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Chancellor on Trump: “A battle royal is coming”

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University of Stirling Chancellor James Naughtie. Credit: University of Stirling

University of Stirling Chancellor James Naughtie predicted a “battle royal” between the administration of US President Donald Trump and his opponents during a lecture at the university last night.

The talk, entitled ‘A World Turned Upside Down: Observations on the US Election’, and introduced by journalism lecturer Adrian Hadland, was this year’s Hetherington Lecture.

The lecture has been given annually in memory of former Guardian editor and BBC Scotland controller Alastair Hetherington, whose daughters were present at this year’s event.

Naughtie drew on his twenty-one years of experience as presenter of the BBC’s Today programme, and his experiences covering every US election since 1988, to analyse the issues that led to Trump’s historic upset at last year’s election, and the possible effects it will have on the world.

Speaking on the possible responses to Trump, Naughtie said: “The time has come for serious democracy, freedom of the press, and that old Quaker saying: speaking truth to power.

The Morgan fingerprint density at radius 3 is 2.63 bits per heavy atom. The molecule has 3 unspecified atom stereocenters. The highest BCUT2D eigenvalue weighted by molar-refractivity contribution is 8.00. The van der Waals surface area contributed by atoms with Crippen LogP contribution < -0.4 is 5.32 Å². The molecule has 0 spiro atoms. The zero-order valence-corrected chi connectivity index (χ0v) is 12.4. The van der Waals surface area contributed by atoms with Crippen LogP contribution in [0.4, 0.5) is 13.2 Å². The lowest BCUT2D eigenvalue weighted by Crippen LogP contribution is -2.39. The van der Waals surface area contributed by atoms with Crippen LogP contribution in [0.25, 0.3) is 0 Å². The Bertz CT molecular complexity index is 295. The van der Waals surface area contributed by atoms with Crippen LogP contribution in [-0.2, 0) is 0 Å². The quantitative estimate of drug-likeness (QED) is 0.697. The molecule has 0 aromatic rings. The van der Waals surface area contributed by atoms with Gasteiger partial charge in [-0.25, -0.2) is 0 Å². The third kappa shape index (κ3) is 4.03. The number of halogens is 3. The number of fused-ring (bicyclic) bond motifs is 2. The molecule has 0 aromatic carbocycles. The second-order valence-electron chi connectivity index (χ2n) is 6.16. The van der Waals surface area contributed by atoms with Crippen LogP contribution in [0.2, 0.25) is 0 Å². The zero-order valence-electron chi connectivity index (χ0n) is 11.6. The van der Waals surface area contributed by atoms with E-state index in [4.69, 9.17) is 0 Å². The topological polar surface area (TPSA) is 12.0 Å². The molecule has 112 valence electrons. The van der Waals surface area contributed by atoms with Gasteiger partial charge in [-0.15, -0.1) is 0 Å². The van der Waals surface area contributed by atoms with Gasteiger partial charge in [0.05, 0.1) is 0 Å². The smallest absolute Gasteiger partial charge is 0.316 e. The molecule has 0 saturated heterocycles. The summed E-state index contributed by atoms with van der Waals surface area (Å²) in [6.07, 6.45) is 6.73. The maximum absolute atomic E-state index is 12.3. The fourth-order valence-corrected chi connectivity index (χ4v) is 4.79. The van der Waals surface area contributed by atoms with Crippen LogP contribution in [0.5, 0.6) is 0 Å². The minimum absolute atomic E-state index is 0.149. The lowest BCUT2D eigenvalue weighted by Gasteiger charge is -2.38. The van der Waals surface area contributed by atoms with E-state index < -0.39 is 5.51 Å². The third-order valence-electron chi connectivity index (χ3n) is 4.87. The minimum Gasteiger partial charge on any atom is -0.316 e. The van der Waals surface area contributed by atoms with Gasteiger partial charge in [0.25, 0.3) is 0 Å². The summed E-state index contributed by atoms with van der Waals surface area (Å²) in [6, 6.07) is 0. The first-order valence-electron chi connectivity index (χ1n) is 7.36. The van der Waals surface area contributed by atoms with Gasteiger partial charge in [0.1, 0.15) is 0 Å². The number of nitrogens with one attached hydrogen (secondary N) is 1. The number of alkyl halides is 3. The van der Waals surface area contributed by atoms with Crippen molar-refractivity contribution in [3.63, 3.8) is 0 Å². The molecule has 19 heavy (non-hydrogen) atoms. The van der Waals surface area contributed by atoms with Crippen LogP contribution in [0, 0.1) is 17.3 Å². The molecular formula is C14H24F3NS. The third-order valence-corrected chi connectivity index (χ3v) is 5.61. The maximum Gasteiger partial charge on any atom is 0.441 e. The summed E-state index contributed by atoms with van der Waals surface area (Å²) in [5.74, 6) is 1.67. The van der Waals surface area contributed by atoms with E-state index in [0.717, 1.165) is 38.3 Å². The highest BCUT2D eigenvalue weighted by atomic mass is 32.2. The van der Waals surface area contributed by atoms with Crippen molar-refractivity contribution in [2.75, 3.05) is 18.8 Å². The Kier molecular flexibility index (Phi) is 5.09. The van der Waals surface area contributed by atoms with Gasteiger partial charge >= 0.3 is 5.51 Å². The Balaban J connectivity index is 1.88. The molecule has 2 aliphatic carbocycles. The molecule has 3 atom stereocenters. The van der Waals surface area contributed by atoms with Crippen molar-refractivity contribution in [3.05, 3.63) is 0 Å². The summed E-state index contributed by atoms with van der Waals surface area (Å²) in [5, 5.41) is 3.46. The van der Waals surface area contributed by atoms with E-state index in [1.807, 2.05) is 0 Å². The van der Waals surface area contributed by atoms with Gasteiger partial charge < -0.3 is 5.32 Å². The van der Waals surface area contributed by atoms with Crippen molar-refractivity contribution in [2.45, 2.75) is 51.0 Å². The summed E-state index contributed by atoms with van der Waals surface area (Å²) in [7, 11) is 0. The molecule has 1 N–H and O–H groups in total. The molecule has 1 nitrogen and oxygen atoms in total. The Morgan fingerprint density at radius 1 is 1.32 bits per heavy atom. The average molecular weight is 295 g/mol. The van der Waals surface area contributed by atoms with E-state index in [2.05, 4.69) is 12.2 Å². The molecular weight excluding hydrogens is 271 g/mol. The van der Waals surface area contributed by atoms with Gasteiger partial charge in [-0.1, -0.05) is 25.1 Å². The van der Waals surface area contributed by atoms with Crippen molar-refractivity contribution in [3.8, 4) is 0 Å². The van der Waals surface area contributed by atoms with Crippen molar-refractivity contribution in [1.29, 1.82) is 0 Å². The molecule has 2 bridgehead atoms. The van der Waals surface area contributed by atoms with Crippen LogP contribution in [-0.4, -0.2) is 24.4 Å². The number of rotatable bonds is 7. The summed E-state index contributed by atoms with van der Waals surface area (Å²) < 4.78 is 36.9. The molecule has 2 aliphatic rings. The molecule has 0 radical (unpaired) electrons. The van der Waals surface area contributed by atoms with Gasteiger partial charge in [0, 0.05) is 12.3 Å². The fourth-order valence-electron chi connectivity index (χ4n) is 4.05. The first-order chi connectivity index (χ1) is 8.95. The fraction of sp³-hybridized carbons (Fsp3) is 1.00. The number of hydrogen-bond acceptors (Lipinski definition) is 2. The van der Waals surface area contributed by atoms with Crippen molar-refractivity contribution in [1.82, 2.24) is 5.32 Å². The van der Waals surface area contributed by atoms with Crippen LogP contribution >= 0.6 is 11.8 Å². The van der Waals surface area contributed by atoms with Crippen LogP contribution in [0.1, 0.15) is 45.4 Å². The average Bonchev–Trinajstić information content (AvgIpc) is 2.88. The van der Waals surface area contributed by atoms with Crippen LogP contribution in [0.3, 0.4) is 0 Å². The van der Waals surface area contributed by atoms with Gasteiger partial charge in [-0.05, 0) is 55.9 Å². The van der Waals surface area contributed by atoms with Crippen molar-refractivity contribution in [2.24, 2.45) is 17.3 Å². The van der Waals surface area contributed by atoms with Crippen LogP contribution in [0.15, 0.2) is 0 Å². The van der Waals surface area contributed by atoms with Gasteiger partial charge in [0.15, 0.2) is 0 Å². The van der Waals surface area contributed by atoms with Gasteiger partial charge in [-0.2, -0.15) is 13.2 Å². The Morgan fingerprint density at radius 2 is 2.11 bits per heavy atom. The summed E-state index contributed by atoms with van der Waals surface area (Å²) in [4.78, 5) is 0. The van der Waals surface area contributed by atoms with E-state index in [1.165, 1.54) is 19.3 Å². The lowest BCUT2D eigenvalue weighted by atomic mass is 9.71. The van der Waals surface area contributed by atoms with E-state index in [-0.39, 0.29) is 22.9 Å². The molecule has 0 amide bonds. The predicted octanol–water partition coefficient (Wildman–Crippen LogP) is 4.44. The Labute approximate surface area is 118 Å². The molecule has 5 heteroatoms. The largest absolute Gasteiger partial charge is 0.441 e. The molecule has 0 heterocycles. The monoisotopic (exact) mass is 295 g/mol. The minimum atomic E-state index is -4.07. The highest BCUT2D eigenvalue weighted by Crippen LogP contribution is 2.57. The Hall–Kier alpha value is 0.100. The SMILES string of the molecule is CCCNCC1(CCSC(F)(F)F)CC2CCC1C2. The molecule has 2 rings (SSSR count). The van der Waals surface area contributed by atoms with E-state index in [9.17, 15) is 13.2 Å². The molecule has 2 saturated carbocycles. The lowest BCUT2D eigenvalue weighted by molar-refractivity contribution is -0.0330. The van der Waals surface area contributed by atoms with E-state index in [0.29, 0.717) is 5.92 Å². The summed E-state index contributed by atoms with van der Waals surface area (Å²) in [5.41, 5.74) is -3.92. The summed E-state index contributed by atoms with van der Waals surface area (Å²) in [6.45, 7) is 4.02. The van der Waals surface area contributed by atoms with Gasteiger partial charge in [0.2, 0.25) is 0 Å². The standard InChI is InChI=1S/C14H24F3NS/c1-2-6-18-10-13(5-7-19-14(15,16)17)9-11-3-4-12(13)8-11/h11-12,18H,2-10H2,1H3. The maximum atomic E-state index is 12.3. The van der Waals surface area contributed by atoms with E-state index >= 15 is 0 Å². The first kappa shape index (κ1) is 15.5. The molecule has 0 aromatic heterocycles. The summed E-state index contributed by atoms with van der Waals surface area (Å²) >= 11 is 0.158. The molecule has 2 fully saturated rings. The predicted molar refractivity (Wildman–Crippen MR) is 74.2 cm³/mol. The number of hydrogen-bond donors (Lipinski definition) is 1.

“It is perfectly clear that he is going to stand up to the system. The question is, will there be people to stand up to him? And the answer to that is yes.”

Naughtie gave the examples of Republicans such as John McCain and Lindsay Graham, who refused to vote for Trump at the election, and young people, who he said would use the issue of the environment and climate change as a “rallying point for those who are critical of the administration”.

The chancellor also argued against the role of Senator Bernie Sanders, Hillary Clinton’s opponent in the race for the Democratic party’s nomination, during the election, saying he did “enormous damage”.

“He gave the people a cause. And what Hillary said was, ‘I am a safe pair of hands’. He gave them a cause, and she didn’t, and in the end, I think a lot of Bernie supporters stayed home, and that made all the difference.”

Naughtie left his role as a presenter of the Today programme in 2015, but he returned to the show as a special correspondent last year. This role led him to cover the 2016 US elections for Radio 4, and he included anecdotes from several major rallies and speeches in his lecture.

In closing the lecture, Naughtie once again called for a powerful and effective opposition to hold the Trump administration to account:

“The time for calm, passionate calm is when there isn’t much of it about. And that time is now.”

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